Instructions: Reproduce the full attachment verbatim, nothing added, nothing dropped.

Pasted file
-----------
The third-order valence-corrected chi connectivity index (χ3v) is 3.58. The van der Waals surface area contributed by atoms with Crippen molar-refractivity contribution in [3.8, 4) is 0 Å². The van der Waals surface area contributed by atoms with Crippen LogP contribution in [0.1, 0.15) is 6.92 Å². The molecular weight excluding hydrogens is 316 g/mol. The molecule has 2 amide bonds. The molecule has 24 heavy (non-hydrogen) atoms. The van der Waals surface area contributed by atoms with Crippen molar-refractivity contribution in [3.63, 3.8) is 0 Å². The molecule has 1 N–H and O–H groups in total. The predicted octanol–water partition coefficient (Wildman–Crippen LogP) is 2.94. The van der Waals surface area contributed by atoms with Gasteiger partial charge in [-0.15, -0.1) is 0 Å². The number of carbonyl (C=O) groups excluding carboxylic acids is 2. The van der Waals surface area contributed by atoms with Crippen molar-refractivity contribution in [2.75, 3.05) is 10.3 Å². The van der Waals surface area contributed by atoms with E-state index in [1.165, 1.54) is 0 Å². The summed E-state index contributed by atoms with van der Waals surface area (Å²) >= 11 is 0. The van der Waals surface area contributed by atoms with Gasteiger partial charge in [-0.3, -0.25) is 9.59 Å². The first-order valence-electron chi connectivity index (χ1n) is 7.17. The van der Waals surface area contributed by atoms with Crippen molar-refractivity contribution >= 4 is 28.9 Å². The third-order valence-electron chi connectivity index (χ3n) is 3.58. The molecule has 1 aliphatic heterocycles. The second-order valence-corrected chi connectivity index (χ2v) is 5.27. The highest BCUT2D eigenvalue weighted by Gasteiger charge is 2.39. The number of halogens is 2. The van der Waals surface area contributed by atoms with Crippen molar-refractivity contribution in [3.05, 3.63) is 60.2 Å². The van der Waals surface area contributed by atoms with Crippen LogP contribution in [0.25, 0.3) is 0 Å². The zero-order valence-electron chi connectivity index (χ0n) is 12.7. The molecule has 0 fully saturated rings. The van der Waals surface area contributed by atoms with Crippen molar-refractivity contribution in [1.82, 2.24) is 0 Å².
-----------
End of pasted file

The third-order valence-corrected chi connectivity index (χ3v) is 3.58. The van der Waals surface area contributed by atoms with Crippen molar-refractivity contribution in [3.8, 4) is 0 Å². The van der Waals surface area contributed by atoms with Crippen LogP contribution in [0.1, 0.15) is 6.92 Å². The molecular weight excluding hydrogens is 316 g/mol. The molecule has 2 amide bonds. The molecule has 24 heavy (non-hydrogen) atoms. The van der Waals surface area contributed by atoms with Crippen molar-refractivity contribution in [3.63, 3.8) is 0 Å². The molecule has 1 N–H and O–H groups in total. The predicted octanol–water partition coefficient (Wildman–Crippen LogP) is 2.94. The van der Waals surface area contributed by atoms with Gasteiger partial charge in [-0.15, -0.1) is 0 Å². The number of carbonyl (C=O) groups excluding carboxylic acids is 2. The van der Waals surface area contributed by atoms with Crippen molar-refractivity contribution in [2.75, 3.05) is 10.3 Å². The van der Waals surface area contributed by atoms with E-state index in [1.165, 1.54) is 0 Å². The summed E-state index contributed by atoms with van der Waals surface area (Å²) >= 11 is 0. The van der Waals surface area contributed by atoms with Gasteiger partial charge in [-0.3, -0.25) is 9.59 Å². The first-order valence-electron chi connectivity index (χ1n) is 7.17. The van der Waals surface area contributed by atoms with Crippen molar-refractivity contribution >= 4 is 28.9 Å². The third-order valence-electron chi connectivity index (χ3n) is 3.58. The molecule has 1 aliphatic heterocycles. The second-order valence-corrected chi connectivity index (χ2v) is 5.27. The highest BCUT2D eigenvalue weighted by Gasteiger charge is 2.39. The number of halogens is 2. The van der Waals surface area contributed by atoms with Crippen molar-refractivity contribution in [3.05, 3.63) is 60.2 Å². The van der Waals surface area contributed by atoms with Crippen LogP contribution in [0.25, 0.3) is 0 Å². The zero-order valence-electron chi connectivity index (χ0n) is 12.7. The molecule has 0 fully saturated rings. The van der Waals surface area contributed by atoms with Crippen molar-refractivity contribution in [1.82, 2.24) is 0 Å².